Pectus Carinatum (Pigeon Chest)

Patients with pectus carinatum are characterized by a protruded sternum that is like a pigeon’s chest. It is a type of congenital sternal deformity.

Patients have the following characteristics:

  • Abnormally splayed breasts and nipples
  • Thin and tight chest skin
  • Obvious protrusion of the sternum and ribs in the center of the chest (bone process)


Pectus Carinatum

front image of a splayed breast


Patients with pectus carinatum have abnormally tight chest skin because of a protruding sternum. Therefore, skin thickness and elasticity should be considered when choosing between submuscular and subfascial placement. A single procedure is not suitable for all patients. The following are special considerations in the technique of breast implants:

  • The size and diameter of implants should be larger than that in usual procedures to overcome problems such as more apparent breast splay or more distant nipples.
  • The medial pocket should be made as close to the midline as possible to create a concentrated and fuller visual effect and achieve the goal of fixing the protruding sternum.
  • Silicone implants should be used to avoid rippling or wrinkling near the midline.

Surgical conditions


  • Type of anesthesia: General anesthesia
  • Type of incision: Transaxillary or periareolar incision
  • Recovery: Within 3 days
  • Removal of stitches: 7–10 days

General instructions

No food and water on the day of surgery

  • Frequent stretching should be performed for 1 month postoperatively to prevent axillary scar adhesion.
  • Tasks and exercises that require excessive arm strength should be avoided, and underwired or push-up bras should not be worn for 3 months postoperatively.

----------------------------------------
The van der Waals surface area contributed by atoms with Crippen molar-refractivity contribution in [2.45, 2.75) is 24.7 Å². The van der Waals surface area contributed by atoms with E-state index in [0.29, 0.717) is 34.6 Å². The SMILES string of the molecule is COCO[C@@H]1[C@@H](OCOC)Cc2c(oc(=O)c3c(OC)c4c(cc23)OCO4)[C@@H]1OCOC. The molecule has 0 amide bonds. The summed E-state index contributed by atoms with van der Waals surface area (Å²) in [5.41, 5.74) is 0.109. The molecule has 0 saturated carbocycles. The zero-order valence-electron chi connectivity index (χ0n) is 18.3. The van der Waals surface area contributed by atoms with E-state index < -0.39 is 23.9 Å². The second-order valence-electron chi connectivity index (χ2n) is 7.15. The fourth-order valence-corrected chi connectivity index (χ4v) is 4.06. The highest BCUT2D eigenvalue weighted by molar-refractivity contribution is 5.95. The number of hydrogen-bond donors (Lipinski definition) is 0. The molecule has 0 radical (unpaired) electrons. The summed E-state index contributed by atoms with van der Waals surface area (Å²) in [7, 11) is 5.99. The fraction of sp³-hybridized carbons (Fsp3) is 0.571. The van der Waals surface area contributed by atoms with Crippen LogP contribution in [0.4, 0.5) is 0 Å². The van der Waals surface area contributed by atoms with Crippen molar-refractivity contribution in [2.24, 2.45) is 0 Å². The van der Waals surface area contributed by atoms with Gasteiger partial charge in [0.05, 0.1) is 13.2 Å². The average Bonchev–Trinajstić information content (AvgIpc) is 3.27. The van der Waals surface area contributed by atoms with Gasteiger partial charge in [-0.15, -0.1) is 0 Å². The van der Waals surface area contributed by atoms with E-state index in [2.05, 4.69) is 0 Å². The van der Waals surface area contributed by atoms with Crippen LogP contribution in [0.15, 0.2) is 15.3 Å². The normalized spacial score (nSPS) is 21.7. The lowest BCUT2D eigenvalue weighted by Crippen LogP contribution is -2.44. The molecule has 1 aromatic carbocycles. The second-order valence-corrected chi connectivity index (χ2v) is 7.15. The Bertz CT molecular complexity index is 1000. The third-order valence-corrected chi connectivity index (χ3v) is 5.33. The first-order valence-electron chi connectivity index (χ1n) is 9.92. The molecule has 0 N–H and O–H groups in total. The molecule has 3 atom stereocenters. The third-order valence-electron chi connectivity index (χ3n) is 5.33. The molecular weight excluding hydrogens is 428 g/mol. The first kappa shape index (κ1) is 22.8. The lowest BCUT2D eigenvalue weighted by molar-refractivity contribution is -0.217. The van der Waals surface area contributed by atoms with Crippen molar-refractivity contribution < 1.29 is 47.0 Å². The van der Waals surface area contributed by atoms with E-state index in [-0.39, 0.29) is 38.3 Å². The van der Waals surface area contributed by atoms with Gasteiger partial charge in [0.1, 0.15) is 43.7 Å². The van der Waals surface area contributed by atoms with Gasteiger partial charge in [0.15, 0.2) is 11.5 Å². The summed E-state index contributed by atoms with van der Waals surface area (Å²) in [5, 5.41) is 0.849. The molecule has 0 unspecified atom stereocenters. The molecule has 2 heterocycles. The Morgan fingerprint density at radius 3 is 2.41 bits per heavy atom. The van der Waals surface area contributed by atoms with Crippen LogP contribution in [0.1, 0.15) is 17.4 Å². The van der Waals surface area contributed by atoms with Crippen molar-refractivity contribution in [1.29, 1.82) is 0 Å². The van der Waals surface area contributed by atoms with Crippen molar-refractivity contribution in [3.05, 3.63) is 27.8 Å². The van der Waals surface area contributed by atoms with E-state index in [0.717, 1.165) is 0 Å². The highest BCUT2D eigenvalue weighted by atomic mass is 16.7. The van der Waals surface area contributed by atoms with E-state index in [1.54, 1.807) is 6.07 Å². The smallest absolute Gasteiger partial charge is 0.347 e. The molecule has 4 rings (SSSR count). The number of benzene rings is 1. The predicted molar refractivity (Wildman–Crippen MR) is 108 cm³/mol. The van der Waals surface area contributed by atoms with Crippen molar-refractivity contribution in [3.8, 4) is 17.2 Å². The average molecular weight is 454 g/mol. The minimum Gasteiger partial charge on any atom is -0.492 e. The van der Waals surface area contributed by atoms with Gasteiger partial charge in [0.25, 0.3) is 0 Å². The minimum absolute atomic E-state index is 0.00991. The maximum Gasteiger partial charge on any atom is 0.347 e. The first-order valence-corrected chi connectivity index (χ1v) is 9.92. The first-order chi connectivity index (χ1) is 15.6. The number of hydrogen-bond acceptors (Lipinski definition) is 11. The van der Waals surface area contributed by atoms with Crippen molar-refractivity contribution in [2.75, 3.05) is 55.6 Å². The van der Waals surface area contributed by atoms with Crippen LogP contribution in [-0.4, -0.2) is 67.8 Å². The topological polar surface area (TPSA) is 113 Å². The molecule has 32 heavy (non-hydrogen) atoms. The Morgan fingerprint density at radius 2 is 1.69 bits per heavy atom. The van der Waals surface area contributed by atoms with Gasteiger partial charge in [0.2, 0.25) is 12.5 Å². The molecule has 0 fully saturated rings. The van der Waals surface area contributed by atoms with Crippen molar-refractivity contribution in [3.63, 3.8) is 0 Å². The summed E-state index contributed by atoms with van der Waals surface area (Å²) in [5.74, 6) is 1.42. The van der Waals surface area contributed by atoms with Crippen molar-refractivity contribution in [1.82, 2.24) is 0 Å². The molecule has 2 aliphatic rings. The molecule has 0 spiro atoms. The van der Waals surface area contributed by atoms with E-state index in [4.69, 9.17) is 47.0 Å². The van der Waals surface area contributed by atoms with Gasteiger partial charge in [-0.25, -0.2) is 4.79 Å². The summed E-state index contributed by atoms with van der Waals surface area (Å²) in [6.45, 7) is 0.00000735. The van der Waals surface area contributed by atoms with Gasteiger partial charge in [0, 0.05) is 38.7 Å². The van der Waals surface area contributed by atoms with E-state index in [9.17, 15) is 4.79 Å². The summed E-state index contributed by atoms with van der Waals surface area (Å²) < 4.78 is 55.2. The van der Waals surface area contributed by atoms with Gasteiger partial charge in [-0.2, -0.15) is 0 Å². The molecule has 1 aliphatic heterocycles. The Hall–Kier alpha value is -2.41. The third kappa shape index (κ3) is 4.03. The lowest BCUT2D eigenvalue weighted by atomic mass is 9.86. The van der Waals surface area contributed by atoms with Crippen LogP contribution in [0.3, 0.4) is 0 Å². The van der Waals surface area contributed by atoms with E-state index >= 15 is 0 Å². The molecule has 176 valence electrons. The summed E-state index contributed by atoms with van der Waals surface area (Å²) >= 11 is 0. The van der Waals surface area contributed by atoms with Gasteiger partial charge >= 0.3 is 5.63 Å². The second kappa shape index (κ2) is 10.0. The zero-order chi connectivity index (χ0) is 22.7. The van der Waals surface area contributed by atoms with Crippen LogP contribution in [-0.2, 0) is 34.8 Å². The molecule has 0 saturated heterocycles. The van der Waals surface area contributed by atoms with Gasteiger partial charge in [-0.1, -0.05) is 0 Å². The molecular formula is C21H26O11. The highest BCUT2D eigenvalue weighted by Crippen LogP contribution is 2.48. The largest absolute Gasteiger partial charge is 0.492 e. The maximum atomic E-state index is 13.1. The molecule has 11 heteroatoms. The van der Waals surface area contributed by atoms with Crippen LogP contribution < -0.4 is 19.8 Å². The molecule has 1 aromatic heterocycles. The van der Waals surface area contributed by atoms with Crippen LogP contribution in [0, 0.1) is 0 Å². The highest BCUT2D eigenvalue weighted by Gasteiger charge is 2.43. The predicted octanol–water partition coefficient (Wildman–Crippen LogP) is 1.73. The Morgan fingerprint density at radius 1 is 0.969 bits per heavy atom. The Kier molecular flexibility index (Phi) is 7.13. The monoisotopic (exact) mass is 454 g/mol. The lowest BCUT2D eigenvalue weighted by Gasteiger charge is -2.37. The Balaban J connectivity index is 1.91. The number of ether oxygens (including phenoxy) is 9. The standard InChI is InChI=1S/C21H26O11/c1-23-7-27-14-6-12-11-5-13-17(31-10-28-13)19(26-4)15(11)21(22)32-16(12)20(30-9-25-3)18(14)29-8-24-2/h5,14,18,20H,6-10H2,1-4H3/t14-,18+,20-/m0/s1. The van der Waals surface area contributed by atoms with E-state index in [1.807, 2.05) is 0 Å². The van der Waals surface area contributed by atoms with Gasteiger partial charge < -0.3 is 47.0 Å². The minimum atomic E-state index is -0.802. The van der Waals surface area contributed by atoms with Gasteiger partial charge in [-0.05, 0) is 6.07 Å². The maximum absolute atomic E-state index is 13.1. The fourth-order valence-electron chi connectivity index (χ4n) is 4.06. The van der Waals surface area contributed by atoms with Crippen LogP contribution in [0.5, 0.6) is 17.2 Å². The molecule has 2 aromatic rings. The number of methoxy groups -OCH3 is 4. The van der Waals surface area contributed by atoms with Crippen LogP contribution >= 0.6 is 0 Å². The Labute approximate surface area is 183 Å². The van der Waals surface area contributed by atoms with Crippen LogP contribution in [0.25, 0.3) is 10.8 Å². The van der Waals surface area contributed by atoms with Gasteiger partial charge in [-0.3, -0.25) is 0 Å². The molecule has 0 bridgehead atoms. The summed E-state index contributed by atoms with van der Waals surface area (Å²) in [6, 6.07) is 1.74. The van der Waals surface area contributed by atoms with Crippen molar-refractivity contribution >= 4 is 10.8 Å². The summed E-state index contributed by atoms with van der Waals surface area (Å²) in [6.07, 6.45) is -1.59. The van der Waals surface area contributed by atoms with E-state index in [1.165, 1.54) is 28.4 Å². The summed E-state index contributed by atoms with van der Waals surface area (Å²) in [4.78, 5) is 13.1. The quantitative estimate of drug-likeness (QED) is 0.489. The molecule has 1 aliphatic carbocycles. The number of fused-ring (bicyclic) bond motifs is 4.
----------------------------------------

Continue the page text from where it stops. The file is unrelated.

• Smoking and consumption of collagen or vitamin C should be avoided for 3 months postoperatively to prevent the formation of capsules.
  • Consistent and regular breast massage should be performed for 6 months postoperatively to maintain breast shape and softness.

Possible complications

  • Capsular contracture
  • Splayed breasts
  • Less concentrated cleavage
  • Scar adhesion (underarms)
  • Implant edges or wrinkles noticeable on touch
  • Insensitive or oversensitive nipples (temporary)
  • Implant leakage or rupture

Surgical advantages

  1. Implants can hide the protrusion of the sternum and ribs and restore the normal appearance of the breasts.

  2. The procedure can both increase breast size and correct sternal deformities.

  3. The procedure can fix splayed breasts or nipples.

Surgical drawbacks

  1. Implant size should be increased depending on the severity of pectus carinatum, thus limiting the flexibility of breast sizes.

  2. Implant edges or wrinkles might be palpable in those with thin chest skin.

  3. Splayed breasts may not be completely corrected.

  4. Improper postoperative massage could result in less centered breasts and cleavage.

Possible procedures in conjunction

Before & After

These photographs represent typical results, but not everyone who undergoes plastic surgery will achieve the same.

Subpectoral Breast Augmentation  – A to C 

Subpectoral Breast Augmentation  – A to D 

Subpectoral Breast Augmentation  – B to C

Subfascial Breast Augmentation  – A to C

Subfascial Breast Augmentation  – A to D 

Subfascial Breast Augmentation  – A to E

Subfascial Breast Augmentation  – B to D 

Subfascial Breast Augmentation  – B to F

Dual-Plane Breast Augmentation  – B to E